Frequently Asked Questions
A few things to consider as you transition from the hospital to a skilled nursing facility.
1. What is a skilled nursing facility
(sometimes called a "skilled care facility")?
Generally speaking, a skilled nursing facility is a clinical care provider of 24-hour licensed nursing. A "SNF," as they are often referred to, is primarily engaged in providing services for residents who require medical or nursing care and/or therapy services for the rehabilitation of injured, disabled, or sick persons.
Care typically includes: rehabilitation, intravenous therapy, post-surgical stabilization, pulmonary management, and wound care.
Additionally, our facility provides assistance with administration of medications, and aid in a variety of daily living needs, including dressing, bathing, walking, and eating.
2. Does a skilled nursing facility provide other services?
Following are the types of services available at Devon Gables Health Center:
- Psychiatric/psychological services
- Social services
- Housekeeping & laundry
- Life Enriching Activities
- Beauty, Barber Shop
3. Will my own doctor check on me in the facility?
- This depends on whether your doctor has privileges in the facility where you are admitted. If he or she is not credentialed for your facility, then your case will be referred to another doctor who is on staff there.
- While everyones medical condition varies, typically the facility physician will make rounds as needed.
- A nurse practitioner, who works under the physicians supervision, is typically in the facility 2-3 times per week, seeing various patients during each visit.
- Upon discharge, a facility will usually release information pertaining to your medical status to your personal physician at your request.
4. How do I know if I qualify for Medicare or Medicaid?
What’s the difference between the programs?
- Medicare is a federal health insurance program. It typically covers some expenses related to a stay in a skilled nursing facility, but only after an inpatient hospital stay covering a period of three midnights and only for a related illness or injury. Standard coverage includes up to 100 days in a benefit period.
- Generally, you may be eligible for Medicare if you or your spouse has paid into Social Security for at least 10 years.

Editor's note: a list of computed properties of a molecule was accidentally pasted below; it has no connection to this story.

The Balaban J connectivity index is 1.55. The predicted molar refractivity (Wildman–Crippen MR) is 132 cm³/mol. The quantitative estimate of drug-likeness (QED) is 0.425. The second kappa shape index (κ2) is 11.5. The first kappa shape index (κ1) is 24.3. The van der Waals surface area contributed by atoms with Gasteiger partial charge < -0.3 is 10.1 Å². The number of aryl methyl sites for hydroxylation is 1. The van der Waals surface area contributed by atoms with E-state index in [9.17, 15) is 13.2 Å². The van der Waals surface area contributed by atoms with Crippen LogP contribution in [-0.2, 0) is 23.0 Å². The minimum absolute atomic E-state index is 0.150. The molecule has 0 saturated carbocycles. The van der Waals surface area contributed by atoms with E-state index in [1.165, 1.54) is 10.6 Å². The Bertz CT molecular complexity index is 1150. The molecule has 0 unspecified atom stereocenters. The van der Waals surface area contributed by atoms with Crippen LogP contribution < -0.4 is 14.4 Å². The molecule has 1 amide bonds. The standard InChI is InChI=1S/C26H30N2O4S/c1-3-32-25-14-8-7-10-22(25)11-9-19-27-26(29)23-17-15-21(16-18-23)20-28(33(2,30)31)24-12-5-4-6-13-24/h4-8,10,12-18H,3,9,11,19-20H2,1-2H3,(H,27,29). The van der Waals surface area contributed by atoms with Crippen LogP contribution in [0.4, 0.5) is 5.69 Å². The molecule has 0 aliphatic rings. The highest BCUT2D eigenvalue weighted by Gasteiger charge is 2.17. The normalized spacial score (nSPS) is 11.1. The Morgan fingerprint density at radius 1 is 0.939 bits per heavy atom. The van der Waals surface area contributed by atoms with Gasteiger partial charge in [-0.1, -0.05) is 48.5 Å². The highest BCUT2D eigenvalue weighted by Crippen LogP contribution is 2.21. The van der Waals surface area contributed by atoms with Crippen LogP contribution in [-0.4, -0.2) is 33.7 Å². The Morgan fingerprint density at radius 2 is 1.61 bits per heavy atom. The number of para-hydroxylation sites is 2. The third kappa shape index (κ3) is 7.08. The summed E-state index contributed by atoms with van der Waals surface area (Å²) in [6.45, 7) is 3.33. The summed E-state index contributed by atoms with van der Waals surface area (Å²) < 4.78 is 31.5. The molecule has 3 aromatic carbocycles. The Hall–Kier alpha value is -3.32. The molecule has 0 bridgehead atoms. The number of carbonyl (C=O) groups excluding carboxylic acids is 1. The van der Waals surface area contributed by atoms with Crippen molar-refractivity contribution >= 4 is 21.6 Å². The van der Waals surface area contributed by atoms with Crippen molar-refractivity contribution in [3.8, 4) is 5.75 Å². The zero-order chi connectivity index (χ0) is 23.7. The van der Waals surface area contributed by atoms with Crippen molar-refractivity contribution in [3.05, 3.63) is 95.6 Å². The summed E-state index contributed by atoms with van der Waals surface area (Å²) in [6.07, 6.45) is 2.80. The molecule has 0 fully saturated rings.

- Additionally, you must be:
- age 65 or older and receiving social security retirement benefits,
- under age 65 with certain disabilities and have received social security disability benefits for 24-months,
- or be any age but diagnosed with End-Stage Renal Disease.
- Talk to a social worker at your hospital or visit www.medicare.gov for more information on eligibility requirements and to find out what services Medicare covers for skilled nursing facility stays.
- Medicaid is a federally-supported, state-operated Rehabilitation assistance program that pays for Rehabilitation services.
- Who is eligible? Certain individuals or families with substantially low incomes, who may have no medical insurance or inadequate medical insurance.
- Generally, eligibility is based on extreme financial need and medical necessity.
- Speak to a social worker at the hospital or visit www.cms.hhs.gov/medicaid/eligibility to learn more about eligibility and the criteria specific to each. Because each state operates its own Medicaid program, eligibility requirements and coverage vary from state to state.
Also, to find Medicare & Medicaid-certified skilled nursing facilities, go to www.medicare.gov/nhcompare.
5. What should I bring with me to the facility?
- First and foremost, bring all of your Medicare/Medicaid cards.
- Provide any and all insurance coverage cards to the admissions representative at the facility.
- Also, make sure to have drivers license and social security cards with you as they may be needed to complete the admission process.
Also, bring items that will make your stay more restful and easier on you, such as:
- Comfortable clothing, with your name clearly written on the label.
- A pair of non-skid, supportive shoes & socks
- Toothbrush/toothpaste, denture cups
- Comb, brush, personal lotions, deodorant & other essential toiletries
- Hearing aide, eyeglasses & eyeglass case
- Reading materials, family photos
6. What should I leave at home?
- Large amounts of money
- Electrical items, including extension cords, space heaters, and electric blankets
7. How do I know if I or a loved one can still live at home or should move into some kind of facility?
Look for some of the following signs to guide you as to whether you or a loved one needs help:
- Requiring daily assistance with eating, dressing, bathing, or using the toilet.
- Forgetting to take medications or perhaps taking too many.
- Behaving in ways that could be harmful (to yourself or to others).
- Wandering away from home or frequent signs of memory loss.